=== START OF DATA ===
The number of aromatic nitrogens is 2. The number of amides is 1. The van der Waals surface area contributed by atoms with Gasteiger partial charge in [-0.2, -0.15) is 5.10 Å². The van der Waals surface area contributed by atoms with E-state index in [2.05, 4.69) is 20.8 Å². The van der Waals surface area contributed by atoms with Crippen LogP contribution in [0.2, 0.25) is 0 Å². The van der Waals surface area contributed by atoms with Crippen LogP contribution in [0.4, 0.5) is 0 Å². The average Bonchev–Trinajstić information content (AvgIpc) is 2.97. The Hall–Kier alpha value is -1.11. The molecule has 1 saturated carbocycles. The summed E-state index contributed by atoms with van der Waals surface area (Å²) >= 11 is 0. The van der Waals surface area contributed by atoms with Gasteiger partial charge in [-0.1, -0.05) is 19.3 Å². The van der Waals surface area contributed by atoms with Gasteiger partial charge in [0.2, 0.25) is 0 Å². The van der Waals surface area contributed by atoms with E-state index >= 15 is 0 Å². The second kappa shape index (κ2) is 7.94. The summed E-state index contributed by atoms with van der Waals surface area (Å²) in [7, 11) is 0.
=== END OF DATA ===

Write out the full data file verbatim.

The number of aromatic nitrogens is 2. The number of amides is 1. The van der Waals surface area contributed by atoms with Gasteiger partial charge in [-0.2, -0.15) is 5.10 Å². The van der Waals surface area contributed by atoms with E-state index in [2.05, 4.69) is 20.8 Å². The van der Waals surface area contributed by atoms with Crippen LogP contribution in [0.2, 0.25) is 0 Å². The van der Waals surface area contributed by atoms with Crippen LogP contribution in [0.4, 0.5) is 0 Å². The average Bonchev–Trinajstić information content (AvgIpc) is 2.97. The Hall–Kier alpha value is -1.11. The molecule has 1 saturated carbocycles. The summed E-state index contributed by atoms with van der Waals surface area (Å²) >= 11 is 0. The van der Waals surface area contributed by atoms with Gasteiger partial charge in [-0.1, -0.05) is 19.3 Å². The van der Waals surface area contributed by atoms with Gasteiger partial charge in [0.2, 0.25) is 0 Å². The van der Waals surface area contributed by atoms with E-state index >= 15 is 0 Å². The second kappa shape index (κ2) is 7.94. The summed E-state index contributed by atoms with van der Waals surface area (Å²) in [7, 11) is 0.